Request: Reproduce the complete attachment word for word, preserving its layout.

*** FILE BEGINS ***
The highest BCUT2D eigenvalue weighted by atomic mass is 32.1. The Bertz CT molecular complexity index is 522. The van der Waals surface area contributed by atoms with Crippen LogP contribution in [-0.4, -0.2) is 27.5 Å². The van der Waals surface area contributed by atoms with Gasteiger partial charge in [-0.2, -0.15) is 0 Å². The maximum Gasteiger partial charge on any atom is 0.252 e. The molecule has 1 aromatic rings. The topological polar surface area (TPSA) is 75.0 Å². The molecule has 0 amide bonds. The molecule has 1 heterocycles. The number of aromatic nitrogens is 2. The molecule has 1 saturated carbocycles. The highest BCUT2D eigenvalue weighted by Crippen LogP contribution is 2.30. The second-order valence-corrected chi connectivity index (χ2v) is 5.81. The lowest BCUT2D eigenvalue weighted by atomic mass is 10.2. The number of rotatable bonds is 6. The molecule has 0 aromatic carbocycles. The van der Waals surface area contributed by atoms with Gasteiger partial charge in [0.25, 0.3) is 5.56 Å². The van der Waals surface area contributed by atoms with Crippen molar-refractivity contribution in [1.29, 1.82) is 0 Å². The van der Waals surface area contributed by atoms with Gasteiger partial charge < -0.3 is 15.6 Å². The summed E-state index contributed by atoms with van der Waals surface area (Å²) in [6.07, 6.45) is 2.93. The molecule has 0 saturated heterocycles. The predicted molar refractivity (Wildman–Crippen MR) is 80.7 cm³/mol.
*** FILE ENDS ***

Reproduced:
The highest BCUT2D eigenvalue weighted by atomic mass is 32.1. The Bertz CT molecular complexity index is 522. The van der Waals surface area contributed by atoms with Crippen LogP contribution in [-0.4, -0.2) is 27.5 Å². The van der Waals surface area contributed by atoms with Gasteiger partial charge in [-0.2, -0.15) is 0 Å². The maximum Gasteiger partial charge on any atom is 0.252 e. The molecule has 1 aromatic rings. The topological polar surface area (TPSA) is 75.0 Å². The molecule has 0 amide bonds. The molecule has 1 heterocycles. The number of aromatic nitrogens is 2. The molecule has 1 saturated carbocycles. The highest BCUT2D eigenvalue weighted by Crippen LogP contribution is 2.30. The second-order valence-corrected chi connectivity index (χ2v) is 5.81. The lowest BCUT2D eigenvalue weighted by atomic mass is 10.2. The number of rotatable bonds is 6. The molecule has 0 aromatic carbocycles. The van der Waals surface area contributed by atoms with Gasteiger partial charge in [0.25, 0.3) is 5.56 Å². The van der Waals surface area contributed by atoms with Crippen molar-refractivity contribution in [1.29, 1.82) is 0 Å². The van der Waals surface area contributed by atoms with Gasteiger partial charge < -0.3 is 15.6 Å². The summed E-state index contributed by atoms with van der Waals surface area (Å²) in [6.07, 6.45) is 2.93. The molecule has 0 saturated heterocycles. The predicted molar refractivity (Wildman–Crippen MR) is 80.7 cm³/mol.